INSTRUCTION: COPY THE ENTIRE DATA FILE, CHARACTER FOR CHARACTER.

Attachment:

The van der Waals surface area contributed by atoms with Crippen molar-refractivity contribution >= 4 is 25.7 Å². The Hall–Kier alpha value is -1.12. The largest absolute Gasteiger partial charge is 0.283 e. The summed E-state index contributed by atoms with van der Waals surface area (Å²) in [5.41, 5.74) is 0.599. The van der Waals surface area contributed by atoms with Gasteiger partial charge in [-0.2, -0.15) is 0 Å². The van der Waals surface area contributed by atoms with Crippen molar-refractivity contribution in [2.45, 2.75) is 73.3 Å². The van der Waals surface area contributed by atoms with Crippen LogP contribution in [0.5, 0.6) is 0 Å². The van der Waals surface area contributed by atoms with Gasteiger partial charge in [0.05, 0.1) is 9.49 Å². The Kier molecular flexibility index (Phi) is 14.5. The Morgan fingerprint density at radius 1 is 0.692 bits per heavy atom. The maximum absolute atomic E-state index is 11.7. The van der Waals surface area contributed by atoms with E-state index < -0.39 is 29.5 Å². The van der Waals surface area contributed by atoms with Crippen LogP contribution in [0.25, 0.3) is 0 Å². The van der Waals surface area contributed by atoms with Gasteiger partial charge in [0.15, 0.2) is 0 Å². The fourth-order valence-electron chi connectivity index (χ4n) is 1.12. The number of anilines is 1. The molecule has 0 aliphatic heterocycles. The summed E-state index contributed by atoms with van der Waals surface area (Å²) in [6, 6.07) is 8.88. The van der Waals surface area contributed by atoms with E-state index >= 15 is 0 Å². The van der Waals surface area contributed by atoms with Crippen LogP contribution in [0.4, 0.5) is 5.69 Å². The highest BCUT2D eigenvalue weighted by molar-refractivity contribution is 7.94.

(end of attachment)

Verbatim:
The van der Waals surface area contributed by atoms with Crippen molar-refractivity contribution >= 4 is 25.7 Å². The Hall–Kier alpha value is -1.12. The largest absolute Gasteiger partial charge is 0.283 e. The summed E-state index contributed by atoms with van der Waals surface area (Å²) in [5.41, 5.74) is 0.599. The van der Waals surface area contributed by atoms with Gasteiger partial charge in [-0.2, -0.15) is 0 Å². The van der Waals surface area contributed by atoms with Crippen molar-refractivity contribution in [2.45, 2.75) is 73.3 Å². The van der Waals surface area contributed by atoms with Crippen LogP contribution in [0.5, 0.6) is 0 Å². The van der Waals surface area contributed by atoms with Gasteiger partial charge in [0.05, 0.1) is 9.49 Å². The Kier molecular flexibility index (Phi) is 14.5. The Morgan fingerprint density at radius 1 is 0.692 bits per heavy atom. The maximum absolute atomic E-state index is 11.7. The van der Waals surface area contributed by atoms with E-state index < -0.39 is 29.5 Å². The van der Waals surface area contributed by atoms with Crippen LogP contribution in [0.25, 0.3) is 0 Å². The van der Waals surface area contributed by atoms with Gasteiger partial charge in [0.15, 0.2) is 0 Å². The fourth-order valence-electron chi connectivity index (χ4n) is 1.12. The number of anilines is 1. The molecule has 0 aliphatic heterocycles. The summed E-state index contributed by atoms with van der Waals surface area (Å²) in [6, 6.07) is 8.88. The van der Waals surface area contributed by atoms with E-state index >= 15 is 0 Å². The van der Waals surface area contributed by atoms with Crippen LogP contribution in [0.4, 0.5) is 5.69 Å². The highest BCUT2D eigenvalue weighted by molar-refractivity contribution is 7.94.